Tuesday Top 10: More Opportunity Selection Techniques

Topic: Exploration, Startups, Top 10|

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Good morning Startup Students! First off, I’m pleased to announce a new partnership with Mind Petals, after just one week of blogging! My posts will now be aggregated onto their homepage daily. If you haven’t visited them in the past, I highly recommend it – there’s some real inspiration to be had around that site.

Now take your seats, because class is in session. I’m starting a new weekly segment entitled Tuesday Top 10, and to kick things off it’s going to be a Twofer Tuesday. Yesterday we discussed methods for spotting opportunities in your daily environment. Today we’re going to take those opportunities you’ve spotted and work to narrow them down into viable business opportunities.

Here’s 10 pointers to help you do just that:

  1. I mentioned early last week that life and business tend to overlap and that is especially true for young entrepreneurs. Don’t worry if your personal and business objectives mesh – it’s actually a good thing.
  2. So you’ve got a few good ideas, now would be a good time to briefly learn more about each industry. Don’t dive in too deep, that’ll come later. Lot’s of you readers are still in college, and that is fantastic because your library (hopefully) gives you access to expensive databases. Hoovers‘ free section should be good enough for this bit of homework however.
  3. Again, I don’t want you diving in too deep, but put a few of each industry’s segments in the back of your memory banks, they’ll come in handy at a later date
  4. Can you see any potential problems that the industry is overlooking? If so, do they seem like something you could capitalize on?
  5. Do any of the solutions to those potential problems mesh with your personal and business objectives?
  6. This one is kind of a given, but start concentrating on the most promising opportunities.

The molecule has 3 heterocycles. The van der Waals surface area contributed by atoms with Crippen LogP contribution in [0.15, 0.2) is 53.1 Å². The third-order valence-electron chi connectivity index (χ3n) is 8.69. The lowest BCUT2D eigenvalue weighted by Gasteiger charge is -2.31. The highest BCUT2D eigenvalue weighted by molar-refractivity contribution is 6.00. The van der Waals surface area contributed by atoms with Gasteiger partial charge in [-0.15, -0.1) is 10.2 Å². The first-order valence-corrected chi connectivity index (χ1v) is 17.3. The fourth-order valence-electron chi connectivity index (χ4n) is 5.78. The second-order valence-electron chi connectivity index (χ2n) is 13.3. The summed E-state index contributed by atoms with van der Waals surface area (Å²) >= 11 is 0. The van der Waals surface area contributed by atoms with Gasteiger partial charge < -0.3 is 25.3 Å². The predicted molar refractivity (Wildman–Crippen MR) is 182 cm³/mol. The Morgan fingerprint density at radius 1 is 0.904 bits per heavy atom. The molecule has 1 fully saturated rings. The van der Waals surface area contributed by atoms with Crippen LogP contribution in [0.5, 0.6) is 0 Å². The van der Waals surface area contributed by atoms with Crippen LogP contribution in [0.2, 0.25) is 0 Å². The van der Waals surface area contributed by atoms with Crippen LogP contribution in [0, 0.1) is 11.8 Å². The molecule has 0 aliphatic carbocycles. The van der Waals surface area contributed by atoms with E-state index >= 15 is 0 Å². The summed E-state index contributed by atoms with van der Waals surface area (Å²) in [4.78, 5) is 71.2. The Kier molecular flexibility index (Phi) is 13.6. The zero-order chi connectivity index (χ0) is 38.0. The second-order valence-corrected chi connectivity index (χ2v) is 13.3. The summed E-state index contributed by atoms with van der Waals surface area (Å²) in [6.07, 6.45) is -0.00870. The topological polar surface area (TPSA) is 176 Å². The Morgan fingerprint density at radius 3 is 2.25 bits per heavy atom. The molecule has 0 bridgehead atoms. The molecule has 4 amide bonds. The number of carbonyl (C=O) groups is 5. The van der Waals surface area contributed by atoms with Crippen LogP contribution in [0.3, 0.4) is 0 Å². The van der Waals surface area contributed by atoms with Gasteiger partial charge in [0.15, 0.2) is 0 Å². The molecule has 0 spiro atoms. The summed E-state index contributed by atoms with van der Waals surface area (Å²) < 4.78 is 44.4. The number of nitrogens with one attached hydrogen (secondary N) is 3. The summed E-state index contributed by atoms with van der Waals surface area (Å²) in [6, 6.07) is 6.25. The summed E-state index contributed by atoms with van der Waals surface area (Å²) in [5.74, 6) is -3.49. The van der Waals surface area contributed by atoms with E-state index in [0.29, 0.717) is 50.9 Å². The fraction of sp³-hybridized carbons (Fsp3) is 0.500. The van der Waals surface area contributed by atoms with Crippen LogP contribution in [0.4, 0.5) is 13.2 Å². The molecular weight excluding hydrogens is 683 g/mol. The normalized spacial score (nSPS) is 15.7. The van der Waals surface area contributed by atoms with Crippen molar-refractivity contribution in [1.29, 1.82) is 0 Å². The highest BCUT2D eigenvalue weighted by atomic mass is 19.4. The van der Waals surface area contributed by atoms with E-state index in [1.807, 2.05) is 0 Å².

7. Find a couple blogs on each industry and subscribe to their RSS feed for a week or two.
  8. If you get a chance, try to interview a couple leaders in those industries. You’ll find that people love talking about how great they are.
  9. Subscribe to some industry related magazines. Every industry has at least one – and they’re usually free to subscribe if you meet the qualifications.
  10. And that leads us to point #10, it’s time to Brainstorm!

The previous points aren’t meant as an exact guide, but should offer a nice stepping stone towards narrowing down your “idea bank”.

Wait! Sit back down Startup Students, it’s a Twofer Tuesday remember!

I’d like to give you a few pointers to help you with brainstorming:

  1. This one is important – never ever say No once the session starts – just write it down!
  2. Don’t critisize anything, get down everything that pops into your head
  3. All ideas are good ideas (at this point).
  4. Go somewhere quiet, and keep the distractions to a minimum
  5. Use your resources only after you’ve exhausted your brain. No browsing the net just yet!
  6. Create a Mind Map while you’re at it
  7. Once you are completely out of ideas and have exhausted your resources, continue writing for at least another five minutes.
  8. Have some structure to your madness. Try numbering each idea – you’ll feel like you are really accomplishing something.
  9. If you’ve got the time, take each idea and make a scrapbook out of it. Magazine clippings, blog posts, newsfeeds, if it is at all related clip it out and put it in the binder. Remember, ideas breed ideas.
  10. Merge your ideas. Decide if two or more can be accomplished with one solution or if some need to be placed on the backburner.

Today was a little bit more “schoolish” than usual – but hey, you are startup students!

Ok, class dismissed.

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